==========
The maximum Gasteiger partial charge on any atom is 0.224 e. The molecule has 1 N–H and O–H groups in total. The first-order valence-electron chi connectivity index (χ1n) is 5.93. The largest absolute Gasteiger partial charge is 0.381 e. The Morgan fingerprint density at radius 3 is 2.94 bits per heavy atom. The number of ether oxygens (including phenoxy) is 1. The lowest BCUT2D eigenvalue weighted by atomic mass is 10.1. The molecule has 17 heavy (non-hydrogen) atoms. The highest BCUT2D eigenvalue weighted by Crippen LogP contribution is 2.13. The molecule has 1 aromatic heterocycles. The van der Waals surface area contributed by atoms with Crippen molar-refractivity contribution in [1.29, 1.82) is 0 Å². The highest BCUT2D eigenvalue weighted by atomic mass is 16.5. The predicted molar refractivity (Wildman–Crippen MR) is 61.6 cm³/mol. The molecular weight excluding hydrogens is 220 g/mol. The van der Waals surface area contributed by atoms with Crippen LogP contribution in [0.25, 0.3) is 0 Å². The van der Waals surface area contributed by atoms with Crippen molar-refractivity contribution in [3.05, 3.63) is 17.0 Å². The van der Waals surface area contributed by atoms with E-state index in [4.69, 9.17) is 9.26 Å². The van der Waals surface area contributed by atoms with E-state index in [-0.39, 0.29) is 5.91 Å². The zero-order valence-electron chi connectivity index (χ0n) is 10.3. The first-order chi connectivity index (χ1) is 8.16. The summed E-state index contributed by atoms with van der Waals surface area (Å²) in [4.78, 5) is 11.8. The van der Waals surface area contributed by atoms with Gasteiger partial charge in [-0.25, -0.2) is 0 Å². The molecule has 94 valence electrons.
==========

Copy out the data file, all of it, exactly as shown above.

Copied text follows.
The maximum Gasteiger partial charge on any atom is 0.224 e. The molecule has 1 N–H and O–H groups in total. The first-order valence-electron chi connectivity index (χ1n) is 5.93. The largest absolute Gasteiger partial charge is 0.381 e. The Morgan fingerprint density at radius 3 is 2.94 bits per heavy atom. The number of ether oxygens (including phenoxy) is 1. The lowest BCUT2D eigenvalue weighted by atomic mass is 10.1. The molecule has 17 heavy (non-hydrogen) atoms. The highest BCUT2D eigenvalue weighted by Crippen LogP contribution is 2.13. The molecule has 1 aromatic heterocycles. The van der Waals surface area contributed by atoms with Crippen molar-refractivity contribution in [1.29, 1.82) is 0 Å². The highest BCUT2D eigenvalue weighted by atomic mass is 16.5. The predicted molar refractivity (Wildman–Crippen MR) is 61.6 cm³/mol. The molecular weight excluding hydrogens is 220 g/mol. The van der Waals surface area contributed by atoms with Crippen LogP contribution in [0.25, 0.3) is 0 Å². The van der Waals surface area contributed by atoms with Crippen molar-refractivity contribution in [3.05, 3.63) is 17.0 Å². The van der Waals surface area contributed by atoms with E-state index in [4.69, 9.17) is 9.26 Å². The van der Waals surface area contributed by atoms with E-state index in [-0.39, 0.29) is 5.91 Å². The zero-order valence-electron chi connectivity index (χ0n) is 10.3. The first-order chi connectivity index (χ1) is 8.16. The summed E-state index contributed by atoms with van der Waals surface area (Å²) in [4.78, 5) is 11.8. The van der Waals surface area contributed by atoms with Gasteiger partial charge in [-0.25, -0.2) is 0 Å². The molecule has 94 valence electrons.